If tradition holds, hundreds of Washington's neediest people will line up outside Calvary Baptist Church in the heart of Chinatown by 11 a.m. this Thanksgiving Day. The line probably will snake around the sanctuary and the Rev. George Hill probably will come out and personally shake hands with the first wave of diners when the doors open at noon, as he has done for the last 11 years.
This kindly and unusual tradition began a dozen years ago when Hill and his congregation decided to open the doors of the church and feed some of the city's poor. The response was moderate -- 150 people turned up at Calvary to eat. The next year, 300 people came, and the numbers have increased each year. Today, Calvary, located at Eighth and H streets NW, expects to feed 800 people.
But it's not just the large crowd that makes Thanksgiving dinner different at Calvary. It is the ambiance and spirit. The church members don't assume they are feeding the pitiful poor. Instead they transform dinner for a sea of forgotten humanity into a "family" celebration.
"It's a time when we meet as brothers and sisters," says Hill. "It is one of the few places and situations where people who are the most marginal in our society are treated with respect and not with condescension . . . . We come together as family, as part of the humanity of the nation's capital, enjoying one another."
Instead of ladling out turkey and stuffing cafeteria style, diners, many of whom are dressed in dirty, ragged clothes, sit at tables of 10, each with a host and hostess who carve and serve an individual turkey with all the trimmings.
"We call it a celebration, a time of joy" says the associate minister, the Rev. Rodney Bolton. "Since homeless people experience so many sad times, we want to make this one of the positive times for them."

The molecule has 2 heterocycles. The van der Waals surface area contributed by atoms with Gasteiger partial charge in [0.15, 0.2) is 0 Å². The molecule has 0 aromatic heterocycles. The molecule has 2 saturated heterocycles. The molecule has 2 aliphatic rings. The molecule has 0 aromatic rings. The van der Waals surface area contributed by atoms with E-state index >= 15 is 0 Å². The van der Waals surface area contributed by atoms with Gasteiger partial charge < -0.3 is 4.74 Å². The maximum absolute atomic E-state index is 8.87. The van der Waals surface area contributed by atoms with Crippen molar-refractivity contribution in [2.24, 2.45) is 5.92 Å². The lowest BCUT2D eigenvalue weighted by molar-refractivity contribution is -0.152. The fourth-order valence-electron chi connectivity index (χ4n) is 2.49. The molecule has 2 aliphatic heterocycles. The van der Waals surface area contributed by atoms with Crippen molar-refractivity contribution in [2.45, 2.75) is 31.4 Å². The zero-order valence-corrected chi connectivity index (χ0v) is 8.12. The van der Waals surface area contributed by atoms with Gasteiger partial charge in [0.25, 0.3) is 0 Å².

Many church members, their friends and volunteers delay or postpone their own family celebrations to work in the kitchen or keep bowls of hot vegetables filled to overflowing.
"I had worked for 36 years on one job," says Charles Baldwin, a retired, award-winning Metrobus driver who will be host at a table with his wife, Lorene. "Now that I'm retired, I felt that I should devote some of my time to the welfare of other people. Of course, being a Christian, service to others is always one of the things I try to keep in mind, and as a representative of the church, I try to do what I think is right."
Part of Calvary's appeal to the forgotten lies in the fact that the church does not ignore them the rest of the year. Founders of the Cooperative Urban Ministry, a joint venture of the the handful of churches left downtown, Calvary has helped provide clothing, food and shelter to the city's poor for many years. Moreover, the church sleeps 35 homeless women every night and serves a daily free lunch to the poor.
But Thanksgiving is a special tradition, and parishioners don't just try to stuff their needy guests, they try to make them feel extra special.
And over the years, the word has gotten around among the homeless that Calvary gives a great party. This year, the One-Star Theatre Company, a local group, will put on a musical program. Clowns and people in gorilla and turkey costumes will provide a festive air. Church members have cooked 65 turkeys, using funds donated by their own congregation, their sister downtown and suburban congregations, and the United Black Fund.
But it's not just the growing numbers who come to dinner each year that let Calvary know that its efforts are appreciated.
Three years ago a homeless woman finished her turkey dinner, reached down into her meager sack of treasures and pulled out a worn Baptist hymnal. Handing the book to a church member with a smile, the woman said: "I want you all to have this in return for the beautiful joy you've given me today."
Although the woman has not been back to the church since then, the hymnal she left behind is on display this Thanksgiving Day at Calvary. It is among the church's most treasured possessions, a contemporary symbol of the biblical widow's mite and a tribute to one who gave her most revered possession in thanks for a special moment of peace and beauty.